Last season Fultz suffered a shoulder injury (a scapular muscle imbalance) and underwent a difficult rehab, which in turn altered the shot mechanics of one of college basketball's most dynamic scorers and the 2017 No. 1 pick. The timeline of these things was well-documented. Information about the injury, which occasionally contradicted previous reports, was dispensed sporadically. Video clips of his reconstructed jumper and free throw from practice and pregame warm-ups circulated widely. Fans constructed their own narratives, watching Fultz shoot an awkward brick and diagnosing a mental collapse as its cause.
A point of irritation during Fultz's whole injury ordeal last season was the insistence of observers on assigning his problem to one of two boxes: "physical" or "mental." For Fultz, it's ridiculous to suggest that a shooter who relies on muscle memory won't doubt his shot when the machinery is broken.
"Say you tear your ACL or Achilles," Fultz says. "The first time you do your rehab, no matter what you do, your first step out of the boot, you're going to think that your foot ... it doesn't feel right, but what is it? If something happens to you, you're automatically going to start thinking about it because you're normal. You wanna figure out what it is. And just trying to figure things out, you're gonna fry your brain. I didn't have any special mental illness. It was a normal mental thing of just trying to figure out what was going on and just working through it."
When Fultz ultimately returned to action in March, he showed flashes of his talent, if little of the range he displayed at the University of Washington. Those who have observed Fultz over the summer report that his shot-creating abilities are on full display and that he looks reasonably good coming off pick-and-rolls for midrange jumpers. Those same individuals also report that they haven't observed Fultz shooting from long range in live games.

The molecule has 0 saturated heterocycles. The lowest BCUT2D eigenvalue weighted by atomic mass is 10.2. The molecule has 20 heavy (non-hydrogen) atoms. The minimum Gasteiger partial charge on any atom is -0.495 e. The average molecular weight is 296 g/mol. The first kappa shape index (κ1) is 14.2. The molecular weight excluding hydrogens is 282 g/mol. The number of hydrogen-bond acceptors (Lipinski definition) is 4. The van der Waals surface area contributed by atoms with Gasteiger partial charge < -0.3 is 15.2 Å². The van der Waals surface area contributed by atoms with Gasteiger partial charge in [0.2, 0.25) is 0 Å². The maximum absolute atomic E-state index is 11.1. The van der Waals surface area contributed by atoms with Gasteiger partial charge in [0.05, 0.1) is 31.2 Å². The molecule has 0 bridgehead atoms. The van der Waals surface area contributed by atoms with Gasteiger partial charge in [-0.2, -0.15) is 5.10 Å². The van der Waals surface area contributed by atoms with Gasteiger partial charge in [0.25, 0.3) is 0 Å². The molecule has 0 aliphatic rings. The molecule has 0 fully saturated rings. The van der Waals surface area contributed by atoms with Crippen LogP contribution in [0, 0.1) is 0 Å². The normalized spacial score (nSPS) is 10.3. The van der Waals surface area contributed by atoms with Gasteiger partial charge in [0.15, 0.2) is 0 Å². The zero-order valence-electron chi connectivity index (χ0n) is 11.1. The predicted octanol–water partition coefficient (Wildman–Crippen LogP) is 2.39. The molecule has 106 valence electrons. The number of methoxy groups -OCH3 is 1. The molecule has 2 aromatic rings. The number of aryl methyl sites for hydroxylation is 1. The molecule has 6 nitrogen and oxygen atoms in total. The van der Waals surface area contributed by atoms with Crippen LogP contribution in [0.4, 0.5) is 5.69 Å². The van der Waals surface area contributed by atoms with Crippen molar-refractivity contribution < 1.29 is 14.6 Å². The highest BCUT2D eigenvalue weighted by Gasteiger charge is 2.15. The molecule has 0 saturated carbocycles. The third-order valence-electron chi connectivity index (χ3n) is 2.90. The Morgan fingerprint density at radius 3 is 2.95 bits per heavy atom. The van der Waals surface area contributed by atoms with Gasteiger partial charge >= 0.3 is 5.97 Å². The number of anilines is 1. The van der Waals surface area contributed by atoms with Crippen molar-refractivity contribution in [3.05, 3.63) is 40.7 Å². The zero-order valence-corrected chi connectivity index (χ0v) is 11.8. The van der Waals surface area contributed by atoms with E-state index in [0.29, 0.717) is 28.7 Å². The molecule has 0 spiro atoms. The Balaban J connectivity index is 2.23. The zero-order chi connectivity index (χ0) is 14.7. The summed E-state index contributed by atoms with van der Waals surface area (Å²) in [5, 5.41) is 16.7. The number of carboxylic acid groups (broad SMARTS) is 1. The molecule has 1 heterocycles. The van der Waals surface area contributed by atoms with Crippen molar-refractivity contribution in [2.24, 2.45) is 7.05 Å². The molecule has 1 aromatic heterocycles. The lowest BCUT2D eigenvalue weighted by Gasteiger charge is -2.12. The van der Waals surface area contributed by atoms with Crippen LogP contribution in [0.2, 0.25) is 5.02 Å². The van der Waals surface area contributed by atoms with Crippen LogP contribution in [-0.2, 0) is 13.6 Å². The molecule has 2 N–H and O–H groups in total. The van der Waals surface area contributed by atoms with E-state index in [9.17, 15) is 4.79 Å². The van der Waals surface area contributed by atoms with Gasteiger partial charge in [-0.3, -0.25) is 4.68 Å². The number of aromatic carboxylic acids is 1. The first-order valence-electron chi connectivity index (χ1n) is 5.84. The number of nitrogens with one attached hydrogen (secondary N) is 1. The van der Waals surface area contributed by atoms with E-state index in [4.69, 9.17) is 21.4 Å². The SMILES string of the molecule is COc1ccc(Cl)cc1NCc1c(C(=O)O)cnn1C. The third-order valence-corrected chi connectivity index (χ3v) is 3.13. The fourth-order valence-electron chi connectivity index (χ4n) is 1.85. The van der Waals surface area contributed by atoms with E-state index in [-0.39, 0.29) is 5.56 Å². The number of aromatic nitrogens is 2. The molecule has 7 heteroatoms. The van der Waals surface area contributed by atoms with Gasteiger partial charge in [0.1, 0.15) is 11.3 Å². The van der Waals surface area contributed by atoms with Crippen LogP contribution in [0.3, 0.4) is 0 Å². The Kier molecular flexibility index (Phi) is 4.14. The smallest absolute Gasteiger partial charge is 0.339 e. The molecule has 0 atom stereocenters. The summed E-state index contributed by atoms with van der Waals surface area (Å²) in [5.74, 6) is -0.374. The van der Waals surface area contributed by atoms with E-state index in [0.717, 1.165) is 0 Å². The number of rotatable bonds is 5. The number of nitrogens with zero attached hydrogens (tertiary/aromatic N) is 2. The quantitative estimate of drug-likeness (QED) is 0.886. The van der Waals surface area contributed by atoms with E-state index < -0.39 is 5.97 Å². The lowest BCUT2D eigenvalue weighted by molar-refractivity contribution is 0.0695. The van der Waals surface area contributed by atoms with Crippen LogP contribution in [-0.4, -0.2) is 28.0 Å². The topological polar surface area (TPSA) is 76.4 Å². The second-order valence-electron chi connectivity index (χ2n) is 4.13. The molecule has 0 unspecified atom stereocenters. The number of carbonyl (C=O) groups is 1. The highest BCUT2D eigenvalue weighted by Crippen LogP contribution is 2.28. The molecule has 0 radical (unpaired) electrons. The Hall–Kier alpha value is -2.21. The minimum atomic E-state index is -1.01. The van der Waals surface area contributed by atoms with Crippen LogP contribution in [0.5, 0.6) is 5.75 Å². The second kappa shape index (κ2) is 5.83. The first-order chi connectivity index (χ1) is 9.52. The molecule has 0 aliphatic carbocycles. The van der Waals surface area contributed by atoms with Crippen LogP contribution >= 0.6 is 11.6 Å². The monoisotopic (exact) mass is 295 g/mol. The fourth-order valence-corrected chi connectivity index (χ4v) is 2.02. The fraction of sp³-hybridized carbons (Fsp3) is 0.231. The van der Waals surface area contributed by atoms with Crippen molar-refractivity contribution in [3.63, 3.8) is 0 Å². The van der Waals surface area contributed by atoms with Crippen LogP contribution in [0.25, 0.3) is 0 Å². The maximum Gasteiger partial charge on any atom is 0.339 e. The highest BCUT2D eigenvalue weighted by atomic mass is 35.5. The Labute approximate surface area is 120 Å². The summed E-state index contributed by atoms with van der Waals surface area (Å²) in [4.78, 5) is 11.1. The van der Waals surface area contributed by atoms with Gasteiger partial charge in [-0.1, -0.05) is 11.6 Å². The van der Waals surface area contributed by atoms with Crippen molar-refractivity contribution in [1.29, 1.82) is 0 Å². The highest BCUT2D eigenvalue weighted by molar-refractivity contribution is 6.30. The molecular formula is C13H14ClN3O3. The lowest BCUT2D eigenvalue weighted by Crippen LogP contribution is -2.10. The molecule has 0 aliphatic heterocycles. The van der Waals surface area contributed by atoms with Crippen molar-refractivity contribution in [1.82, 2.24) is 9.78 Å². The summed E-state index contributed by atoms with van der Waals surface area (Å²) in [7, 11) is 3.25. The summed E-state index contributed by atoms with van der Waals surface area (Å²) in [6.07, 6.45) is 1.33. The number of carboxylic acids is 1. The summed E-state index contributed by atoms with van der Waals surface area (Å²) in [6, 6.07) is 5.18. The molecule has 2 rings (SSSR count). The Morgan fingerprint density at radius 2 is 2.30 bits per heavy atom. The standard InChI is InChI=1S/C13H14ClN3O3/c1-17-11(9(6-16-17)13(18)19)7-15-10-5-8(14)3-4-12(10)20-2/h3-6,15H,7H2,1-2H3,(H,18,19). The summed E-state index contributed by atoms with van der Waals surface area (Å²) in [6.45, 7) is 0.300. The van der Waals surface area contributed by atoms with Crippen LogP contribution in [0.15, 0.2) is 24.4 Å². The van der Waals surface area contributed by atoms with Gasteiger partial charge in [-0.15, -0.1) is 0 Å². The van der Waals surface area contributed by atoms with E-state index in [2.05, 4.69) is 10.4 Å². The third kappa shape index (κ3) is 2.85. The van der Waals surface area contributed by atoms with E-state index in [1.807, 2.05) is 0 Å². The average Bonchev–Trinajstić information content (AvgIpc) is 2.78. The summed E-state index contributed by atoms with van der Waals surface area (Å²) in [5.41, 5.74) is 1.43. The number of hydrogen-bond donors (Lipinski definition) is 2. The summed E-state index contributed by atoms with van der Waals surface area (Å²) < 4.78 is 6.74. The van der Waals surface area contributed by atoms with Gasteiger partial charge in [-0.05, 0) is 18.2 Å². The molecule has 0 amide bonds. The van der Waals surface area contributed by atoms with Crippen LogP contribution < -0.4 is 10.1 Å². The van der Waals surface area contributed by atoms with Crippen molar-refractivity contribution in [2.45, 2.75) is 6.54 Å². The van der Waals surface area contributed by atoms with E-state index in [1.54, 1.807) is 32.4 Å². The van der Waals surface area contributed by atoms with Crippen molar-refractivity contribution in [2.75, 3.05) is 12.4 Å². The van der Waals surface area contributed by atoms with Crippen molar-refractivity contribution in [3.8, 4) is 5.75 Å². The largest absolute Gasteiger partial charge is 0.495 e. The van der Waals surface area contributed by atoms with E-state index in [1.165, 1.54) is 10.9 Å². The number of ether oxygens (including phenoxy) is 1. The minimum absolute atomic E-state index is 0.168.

So it is that Brown is prepared to field a backcourt of Simmons and Fultz, two otherworldly athletes and No. 1 picks with boundless creativity. Simmons is a 6-foot-10 locomotive with night-goggle vision and already an elite defender who can guard every position. Fultz is a multifaceted scorer who can destroy defenses off the dribble and whose 6-10 wingspan projects him to be a solid defender.
But in a league where long-range shooting has become mandatory for success, the tandem offers absolutely no range. Brown has always been an unconventional coach willing to challenge rote NBA thinking, but this experiment will test what unconventional thinkers before him determined was best practice: Get guards on the floor who can shoot -- or for heaven's sake, at least one!
And now, today, with everyone in the gym observing his form like a panel of figure skating judges, Fultz breezes up to the line.
"I don't care how good you are, how many years you've been in the league, how old you are," Brown says. "Walking up in front of 40 people in the media, and your teammates and coaching staff, all alone on an island, and if you miss, your team's gonna run. You can dust it off any way you want, there's a little bit of anxiety there. I knew all this -- it wasn't by mistake. He just grabbed the ball, walked up there. Bam, bam. That f---ing matters."
And if you're wondering why two made free throws in a preseason practice f---ing matter? Well, because even though a training camp practice isn't Game 7 of the Eastern Conference finals, the plan in Philadelphia -- one that's been in the works for months with input from the highest levels of the franchise -- is to insert Fultz into the Sixers' starting lineup this season.